Dynamic Models of Labor Supply and Retirement

TitleDynamic Models of Labor Supply and Retirement
Publication TypeThesis
Year of Publication2012
AuthorsFan, X
AdvisorKennan, J
Number of Pages113
Date Published2012
UniversityThe University of Wisconsin - Madison
Thesis TypePh.D.
Accession Number1080789429
KeywordsEmployment and Labor Force, Methodology, Net Worth and Assets, Other, Retirement Planning and Satisfaction, Social Security

This dissertation contains three separate essays on the dynamic models of labor supply and retirement. The first essay documents "sharp retirement"--retirement accompanied by a discontinuous decline in labor supply--across three data sets, which previous literature found difficult to explain. I propose and estimate a life-cycle labor supply model with habit persistence wherein sharp retirement can be explained by workers quitting "cold turkey." In much the same way that one might quit smoking, workers with accumulated "working habit" exit the labor force with a pronounced, discontinuous decline in labor supply. The working habit model is consistent with the data, where workers reduce yearly labor supply by scaling back more in hours worked per week (over 50% reduction) than in weeks worked per year (20% reduction). The fixed costs approach, which has been the standard model used to understand sharp retirement, cannot explain these trends. After estimating the model, counterfactuals show that reducing Social Security benefits by 20% causes individuals work an additional 8.6 months. Individuals choosing sharp retirement respond mostly on the extensive margin by delaying retirement eight months, while individuals choosing smooth retirement respond mostly on the intensive margin by increasing yearly labor supply and delaying retirement only one month. The second essay develops and estimates a Ben-Porath human capital model in which individuals make decisions on consumption, human capital investment, labor supply, and retirement. The model allows both an endogenous wage process (which is typically assumed exogenous in the retirement literature) and an endogenous retirement decision (which is typically assumed exogenous in the human capital literature). This integration is important to obtain unbiased estimates, which are critical for most counterfactual analysis. For instance, when evaluating the effect of increasing the Social Security Normal Retirement Age (NRA) on workers' labor supply and retirement decisions, not only does one have to consider how the policy change affects the retirement decision directly, one also needs to consider how it affects the wage process and therefore affects retirement indirectly. We estimate the model using the Method of Simulated Moments to match the life-cycle profiles of wages and hours from the PSID data. Counterfactuals of delaying NRA and removing Social Security earnings test are conducted. We find significant increases in one individual's human capital investment at old ages, which leads to over 20% increase in the wage profile near retirement. Finally, the third essay tests for asymmetric employer learning in the labor market using a three-period model with a match component of wages. When a worker makes her quit/stay decision in a labor market with three periods, she must consider the signaling effect of her decision in subsequent periods. This breaks down some implications derived from two-period models, which are mostly used in the empirical literature. The unconditional quit rate is not necessarily negatively connected with ability in this three-period asymmetric learning model. I suggest two alternative hypothesis tests for asymmetric employer learning in the model. The first test scrutinizes the negative relationship between conditional quit rates and abilities. The second test examines the evolution of weighted average within-group ability variation. Under this model, the variation should decrease over one worker's career history due to sorting on ability. I use the NLSY79 Work-History data and find evidence of asymmetric employer learning from these tests.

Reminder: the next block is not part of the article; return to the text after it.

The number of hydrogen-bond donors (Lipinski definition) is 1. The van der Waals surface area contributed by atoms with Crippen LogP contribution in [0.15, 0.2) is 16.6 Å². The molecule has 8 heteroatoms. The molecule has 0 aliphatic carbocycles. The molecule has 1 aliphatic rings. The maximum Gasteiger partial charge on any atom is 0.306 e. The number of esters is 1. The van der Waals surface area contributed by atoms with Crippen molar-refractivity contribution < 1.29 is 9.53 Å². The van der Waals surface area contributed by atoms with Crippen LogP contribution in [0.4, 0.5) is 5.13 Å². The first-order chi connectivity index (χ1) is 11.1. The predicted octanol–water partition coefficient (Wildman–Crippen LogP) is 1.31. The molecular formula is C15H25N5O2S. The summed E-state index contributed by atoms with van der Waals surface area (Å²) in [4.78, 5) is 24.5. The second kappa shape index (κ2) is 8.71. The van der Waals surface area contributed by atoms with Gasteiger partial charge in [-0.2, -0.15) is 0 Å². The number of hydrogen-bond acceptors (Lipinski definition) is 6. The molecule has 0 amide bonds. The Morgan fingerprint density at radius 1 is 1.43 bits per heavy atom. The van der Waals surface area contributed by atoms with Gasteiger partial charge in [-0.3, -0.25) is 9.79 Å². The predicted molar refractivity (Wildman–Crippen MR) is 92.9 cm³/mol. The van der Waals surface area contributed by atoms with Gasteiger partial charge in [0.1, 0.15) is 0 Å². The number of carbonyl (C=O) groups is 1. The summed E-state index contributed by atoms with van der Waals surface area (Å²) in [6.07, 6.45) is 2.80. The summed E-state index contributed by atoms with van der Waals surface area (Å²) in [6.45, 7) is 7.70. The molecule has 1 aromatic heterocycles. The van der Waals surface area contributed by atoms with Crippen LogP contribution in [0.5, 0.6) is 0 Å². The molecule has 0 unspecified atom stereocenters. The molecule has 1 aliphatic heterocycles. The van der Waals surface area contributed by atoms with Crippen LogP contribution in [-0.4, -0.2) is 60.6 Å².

Copyright - Copyright ProQuest, UMI Dissertations Publishing 2012 Last updated - 2013-04-18 First page - n/a

Endnote Keywords

normal retirement age

Endnote ID


Short TitleDynamic Models of Labor Supply and Retirement
Citation Key6291